There is some controversy surrounding the health effects of juices. Pure juice can provide people with vitamin C and antioxidants and help them achieve their “five a day”. However, some claim that the juice is a concentrated form of sugar and can contribute to obesity.
People can drink juice as part of a healthy diet and count it in their daily calorie intake. The best type to choose is 100% pure juice, as it avoids adding sugar, sweeteners or colors.
All fruits and vegetables contain essential vitamins, minerals and phytonutrients. People can experiment with making fresh juices from individual fruits or combinations of fruits and vegetables like spinach, kale or celery. I can also buy combinations of fruits and vegetables in grocery stores.
The following sections list some healthy juices, potential health benefits, and nutritional content.
- Calories: 114
- Carbohydrates: 28 grams (g)
- Total sugars: 23.9 g
- Vitamin C: 2.23 milligrams (mg)
Beets or beets contain nitrates, antioxidants and essential nutrients.
Beet juice can also interact with some medications, so it is important for the person taking the medication to seek medical advice before consuming the juice.
- Calories: 101
- Carbohydrates: 23 g
- Total sugars: 20 g
- Vitamin C: 9.12 mg
- Folate: 120 micrograms (mcg)
Blueberries are a rich source of anthocyanins.
- Calories: 110
- Carbohydrates: 27 g
- Total sugars: 24 g
- Vitamin C: 18 mg
- Calories: 116
- Carbohydrates: 30.9 g
- Total sugars: 30.6 g
- Vitamin C: 23.5 mg
Tomato is a rich source of lycopene which
- Calories: 41.3
- Carbohydrates: 8.58 g
- Total sugars: 6.27 g
- Vitamin C: 170 mg
- Lycopene: 22,000 mcg
People can buy juice in cans, bottles and cartons. A person can also use a hand-held citrus juicer or an electric centrifugal machine to chew other fresh fruits and vegetables.
It is advisable to consume fresh juice immediately after preparation to avoid oxidation and deterioration of vitamins.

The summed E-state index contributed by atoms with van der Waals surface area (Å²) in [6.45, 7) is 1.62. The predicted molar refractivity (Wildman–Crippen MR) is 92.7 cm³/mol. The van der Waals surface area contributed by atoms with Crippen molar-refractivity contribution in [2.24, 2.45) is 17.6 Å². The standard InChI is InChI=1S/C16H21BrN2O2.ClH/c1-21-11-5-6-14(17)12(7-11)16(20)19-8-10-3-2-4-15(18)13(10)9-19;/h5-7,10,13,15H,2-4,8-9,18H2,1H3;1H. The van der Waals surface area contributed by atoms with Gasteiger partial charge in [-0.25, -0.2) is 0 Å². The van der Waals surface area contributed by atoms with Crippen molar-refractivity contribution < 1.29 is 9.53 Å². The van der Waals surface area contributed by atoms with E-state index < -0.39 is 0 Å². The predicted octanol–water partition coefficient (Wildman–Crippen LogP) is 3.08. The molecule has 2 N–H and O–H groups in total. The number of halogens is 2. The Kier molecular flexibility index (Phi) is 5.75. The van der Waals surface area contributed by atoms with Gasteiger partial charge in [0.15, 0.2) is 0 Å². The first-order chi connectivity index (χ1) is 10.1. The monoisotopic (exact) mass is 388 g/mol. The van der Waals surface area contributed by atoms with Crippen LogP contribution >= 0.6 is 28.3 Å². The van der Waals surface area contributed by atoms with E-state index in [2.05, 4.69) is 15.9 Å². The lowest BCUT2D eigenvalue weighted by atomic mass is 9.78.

There are several benefits to drinking juice.
The American Heart Association recommends 4-5 servings of fruits and vegetables a day. He advises that one quarter cup of pure, 100% fruit juice can fill one of the daily portions.
The study also noted that the protective effects may be due to nutrients and bioactive compounds in the juice. Harmful associations to higher doses can be attributed to consuming excess calories, which outweighs the positive effects, the reviewers believe.
Some possible health risks associated with fruit juice concern fiber, sugar, and weight gain.
For example, while fresh fruit juice contains dietary fiber, the amounts are not as large as those in raw vegetables or fruits. The daily recommendations of the Ministry of Agriculture for Food are that females consume at least 28 g of dietary fiber per day, and males 34 g per day.
Learn more about daily fiber recommendations here.
Although pure fruit juice does not contain added sugars like those in sweetened drinks, it does have fructose, which is a natural sugar.
Therefore, people need to look at the ingredients to make sure the juice is 100% fruit or vegetable. The authors of the review also point out that people should not completely replace whole fruits and vegetables with juices.
Juices can provide essential vitamins, minerals and antioxidants. Drinking a portion of juice can help recommend a daily intake of fruits and vegetables.
Many fruits and vegetables have health benefits, and some can choose certain juices that will supplement their health. However, juices with added sugars can contribute to weight gain.
Juices should not replace whole fruits and vegetables.